Over the years, I have written many columns and books on management, particularly management in pulp and paper mills. However, if I can summarize this subject in one sentence, that sentence is: "Make your boss look good." There is no better way to advance your career or the business of your company than following this platitude. However, this does not come without some caveats and assumptions.
First and foremost, your boss must be competent and understand the objectives of the entity for which you both work. I'll hasten to add, you must follow the precept stated above even if your boss is incompetent. An incompetent boss just makes your job more difficult, for you have to be able to discern the boss's incompetencies and plan a work around.
Then you must not take the platitude lightly. For making your boss look good means:
- You are supporting your boss and helping them with their inadequacies, all the time letting them think they are doing great things and all the time with a smile on your face.
- When a deficiency appears, you have developed a keen sense of which ones you need to take to your boss and which ones you quietly solve on your own.
- When you see a structural deficiency, you find a corrective solution and either implement it or suggest it to your boss to implement, depending on budgets, costs, timing and internal resources. Let your boss be the hero if you can.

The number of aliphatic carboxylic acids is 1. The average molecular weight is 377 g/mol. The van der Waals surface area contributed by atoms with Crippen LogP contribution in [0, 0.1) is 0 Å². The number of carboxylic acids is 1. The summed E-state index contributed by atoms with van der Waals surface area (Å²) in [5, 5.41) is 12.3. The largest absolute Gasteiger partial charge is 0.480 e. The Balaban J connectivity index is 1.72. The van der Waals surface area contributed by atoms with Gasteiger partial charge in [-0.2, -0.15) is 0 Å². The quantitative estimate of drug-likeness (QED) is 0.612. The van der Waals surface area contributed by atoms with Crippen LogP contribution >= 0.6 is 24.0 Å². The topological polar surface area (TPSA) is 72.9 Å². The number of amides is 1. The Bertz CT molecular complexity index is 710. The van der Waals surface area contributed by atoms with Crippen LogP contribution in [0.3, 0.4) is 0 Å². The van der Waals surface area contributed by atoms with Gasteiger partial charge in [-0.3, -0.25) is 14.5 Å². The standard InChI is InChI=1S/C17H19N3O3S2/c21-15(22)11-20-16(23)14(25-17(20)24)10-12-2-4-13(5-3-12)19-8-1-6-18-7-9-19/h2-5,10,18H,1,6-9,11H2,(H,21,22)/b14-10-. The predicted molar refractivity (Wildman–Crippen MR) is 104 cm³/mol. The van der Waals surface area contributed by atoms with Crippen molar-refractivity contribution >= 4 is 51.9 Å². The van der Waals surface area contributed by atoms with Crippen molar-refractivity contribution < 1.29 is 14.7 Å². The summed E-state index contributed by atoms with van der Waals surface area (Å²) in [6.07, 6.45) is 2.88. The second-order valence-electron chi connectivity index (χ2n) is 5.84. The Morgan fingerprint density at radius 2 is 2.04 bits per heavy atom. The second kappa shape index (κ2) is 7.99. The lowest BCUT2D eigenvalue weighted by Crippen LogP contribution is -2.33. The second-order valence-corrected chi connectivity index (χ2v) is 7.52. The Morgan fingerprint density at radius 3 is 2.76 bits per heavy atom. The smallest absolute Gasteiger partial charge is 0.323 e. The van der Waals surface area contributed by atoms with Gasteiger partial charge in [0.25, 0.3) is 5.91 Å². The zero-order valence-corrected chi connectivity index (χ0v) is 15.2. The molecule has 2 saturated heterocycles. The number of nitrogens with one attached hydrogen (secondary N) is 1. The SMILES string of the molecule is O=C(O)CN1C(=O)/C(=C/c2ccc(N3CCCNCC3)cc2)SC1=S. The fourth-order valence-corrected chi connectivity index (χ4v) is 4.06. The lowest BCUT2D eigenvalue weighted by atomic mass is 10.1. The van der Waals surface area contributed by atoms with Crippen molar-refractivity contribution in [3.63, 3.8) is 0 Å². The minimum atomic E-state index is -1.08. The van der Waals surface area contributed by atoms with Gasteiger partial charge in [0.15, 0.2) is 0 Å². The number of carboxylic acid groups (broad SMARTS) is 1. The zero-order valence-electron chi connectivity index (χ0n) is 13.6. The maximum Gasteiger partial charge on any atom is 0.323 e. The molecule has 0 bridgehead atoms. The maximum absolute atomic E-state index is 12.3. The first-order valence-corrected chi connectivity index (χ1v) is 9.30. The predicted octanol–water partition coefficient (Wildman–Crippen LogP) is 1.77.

- If your boss gets into a sticky or embarrassing situation, you help extract them from it (as long as it does not compromise the company's principles and is not illegal).
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If your boss is focused on internal matters and seems lost as to the direction to take his charges, including you, help them out. Sort matters out in your own mind first. Start with your customers, no matter how far from the customer your department may be.
As an example, let's say you are in the kiln/recausticizing area in the mill. I can't think of an area that could be much further removed from the customers. Yet, this area can have an impact on keeping and maintaining customers as well as making sure the mill's margins are high enough to be profitable. If your boss can't figure this out, help them.
First, you can affect the uptime of the mill. Running a steady operation without hiccups assures that you are doing your part to keep the mill operating reliably and hence delivering the company's products to the customer when promised and with no surprises.
Second, you can work to do your part to deliver consistent quality internal products from your part of the mill to the dependent departments.
Third, you can assure that you are producing your internally used products at the lowest possible cost. This means constantly shopping the markets for the best alternatives for any feedstocks you may need to purchase, operating the best possible predictive maintenance systems and so forth.
It is fall. Many of the spring graduates from the pulp and paper schools are just getting their feet wet in the mill culture. I recommend you share this column with them before they become too self-absorbed in internal matters.
For safety this week, the first and foremost thing you can do to make your boss look good is to make sure there are no safety incidents in your department. A poor safety record can destroy careers.
Be safe and we will talk next week.